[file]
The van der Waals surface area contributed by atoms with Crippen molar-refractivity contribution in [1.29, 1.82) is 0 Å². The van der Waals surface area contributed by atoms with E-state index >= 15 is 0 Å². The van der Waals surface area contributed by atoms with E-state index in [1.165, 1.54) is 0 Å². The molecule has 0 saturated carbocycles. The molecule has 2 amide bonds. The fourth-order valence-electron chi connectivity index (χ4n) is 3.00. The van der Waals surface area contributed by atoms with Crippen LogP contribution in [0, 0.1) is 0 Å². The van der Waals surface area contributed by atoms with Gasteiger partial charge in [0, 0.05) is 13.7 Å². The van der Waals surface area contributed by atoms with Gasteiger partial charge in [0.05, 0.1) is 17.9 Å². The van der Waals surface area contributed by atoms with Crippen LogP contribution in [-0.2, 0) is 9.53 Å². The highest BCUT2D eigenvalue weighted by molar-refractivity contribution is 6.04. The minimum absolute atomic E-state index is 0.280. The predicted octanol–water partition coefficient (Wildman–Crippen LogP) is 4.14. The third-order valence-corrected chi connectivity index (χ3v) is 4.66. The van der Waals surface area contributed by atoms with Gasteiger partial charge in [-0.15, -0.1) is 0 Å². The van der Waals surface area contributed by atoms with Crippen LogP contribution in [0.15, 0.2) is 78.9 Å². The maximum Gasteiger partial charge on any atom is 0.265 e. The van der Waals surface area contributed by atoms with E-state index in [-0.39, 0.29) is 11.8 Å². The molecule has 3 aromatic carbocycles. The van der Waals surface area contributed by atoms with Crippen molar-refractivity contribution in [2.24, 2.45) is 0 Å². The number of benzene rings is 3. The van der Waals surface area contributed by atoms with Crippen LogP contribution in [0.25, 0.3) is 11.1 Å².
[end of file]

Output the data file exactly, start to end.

The van der Waals surface area contributed by atoms with Crippen molar-refractivity contribution in [1.29, 1.82) is 0 Å². The van der Waals surface area contributed by atoms with E-state index >= 15 is 0 Å². The van der Waals surface area contributed by atoms with E-state index in [1.165, 1.54) is 0 Å². The molecule has 0 saturated carbocycles. The molecule has 2 amide bonds. The fourth-order valence-electron chi connectivity index (χ4n) is 3.00. The van der Waals surface area contributed by atoms with Crippen LogP contribution in [0, 0.1) is 0 Å². The van der Waals surface area contributed by atoms with Gasteiger partial charge in [0, 0.05) is 13.7 Å². The van der Waals surface area contributed by atoms with Gasteiger partial charge in [0.05, 0.1) is 17.9 Å². The van der Waals surface area contributed by atoms with Crippen LogP contribution in [-0.2, 0) is 9.53 Å². The highest BCUT2D eigenvalue weighted by molar-refractivity contribution is 6.04. The minimum absolute atomic E-state index is 0.280. The predicted octanol–water partition coefficient (Wildman–Crippen LogP) is 4.14. The third-order valence-corrected chi connectivity index (χ3v) is 4.66. The van der Waals surface area contributed by atoms with Gasteiger partial charge in [-0.15, -0.1) is 0 Å². The van der Waals surface area contributed by atoms with Crippen LogP contribution in [0.15, 0.2) is 78.9 Å². The maximum Gasteiger partial charge on any atom is 0.265 e. The van der Waals surface area contributed by atoms with E-state index in [-0.39, 0.29) is 11.8 Å². The molecule has 3 aromatic carbocycles. The van der Waals surface area contributed by atoms with Crippen molar-refractivity contribution in [2.24, 2.45) is 0 Å². The number of benzene rings is 3. The van der Waals surface area contributed by atoms with Crippen LogP contribution in [0.25, 0.3) is 11.1 Å².